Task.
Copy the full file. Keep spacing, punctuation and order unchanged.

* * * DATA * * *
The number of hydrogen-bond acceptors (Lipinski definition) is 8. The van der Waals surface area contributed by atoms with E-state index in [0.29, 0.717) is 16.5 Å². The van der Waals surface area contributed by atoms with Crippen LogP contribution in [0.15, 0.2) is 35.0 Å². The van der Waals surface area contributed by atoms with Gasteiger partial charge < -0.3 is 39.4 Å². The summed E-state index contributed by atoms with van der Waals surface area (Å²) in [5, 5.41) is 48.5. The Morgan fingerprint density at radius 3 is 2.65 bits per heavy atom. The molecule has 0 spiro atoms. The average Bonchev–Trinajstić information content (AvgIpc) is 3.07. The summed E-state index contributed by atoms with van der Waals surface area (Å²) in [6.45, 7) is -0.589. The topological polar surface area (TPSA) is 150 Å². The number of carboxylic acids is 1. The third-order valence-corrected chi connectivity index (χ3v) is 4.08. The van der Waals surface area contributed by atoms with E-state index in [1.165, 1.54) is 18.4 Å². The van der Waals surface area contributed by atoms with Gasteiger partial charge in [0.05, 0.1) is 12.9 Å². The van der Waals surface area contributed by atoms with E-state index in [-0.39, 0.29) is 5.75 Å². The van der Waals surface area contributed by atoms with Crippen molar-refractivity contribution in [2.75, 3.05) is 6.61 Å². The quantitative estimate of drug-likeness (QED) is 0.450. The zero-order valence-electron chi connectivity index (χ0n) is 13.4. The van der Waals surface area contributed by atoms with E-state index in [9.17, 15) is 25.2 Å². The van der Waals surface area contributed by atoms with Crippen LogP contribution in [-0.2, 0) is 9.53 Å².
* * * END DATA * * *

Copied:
The number of hydrogen-bond acceptors (Lipinski definition) is 8. The van der Waals surface area contributed by atoms with E-state index in [0.29, 0.717) is 16.5 Å². The van der Waals surface area contributed by atoms with Crippen LogP contribution in [0.15, 0.2) is 35.0 Å². The van der Waals surface area contributed by atoms with Gasteiger partial charge < -0.3 is 39.4 Å². The summed E-state index contributed by atoms with van der Waals surface area (Å²) in [5, 5.41) is 48.5. The Morgan fingerprint density at radius 3 is 2.65 bits per heavy atom. The molecule has 0 spiro atoms. The average Bonchev–Trinajstić information content (AvgIpc) is 3.07. The summed E-state index contributed by atoms with van der Waals surface area (Å²) in [6.45, 7) is -0.589. The topological polar surface area (TPSA) is 150 Å². The number of carboxylic acids is 1. The third-order valence-corrected chi connectivity index (χ3v) is 4.08. The van der Waals surface area contributed by atoms with E-state index in [1.165, 1.54) is 18.4 Å². The van der Waals surface area contributed by atoms with Gasteiger partial charge in [0.05, 0.1) is 12.9 Å². The van der Waals surface area contributed by atoms with E-state index in [-0.39, 0.29) is 5.75 Å². The van der Waals surface area contributed by atoms with Crippen molar-refractivity contribution in [2.75, 3.05) is 6.61 Å². The quantitative estimate of drug-likeness (QED) is 0.450. The zero-order valence-electron chi connectivity index (χ0n) is 13.4. The van der Waals surface area contributed by atoms with E-state index in [9.17, 15) is 25.2 Å². The van der Waals surface area contributed by atoms with Crippen LogP contribution in [-0.2, 0) is 9.53 Å².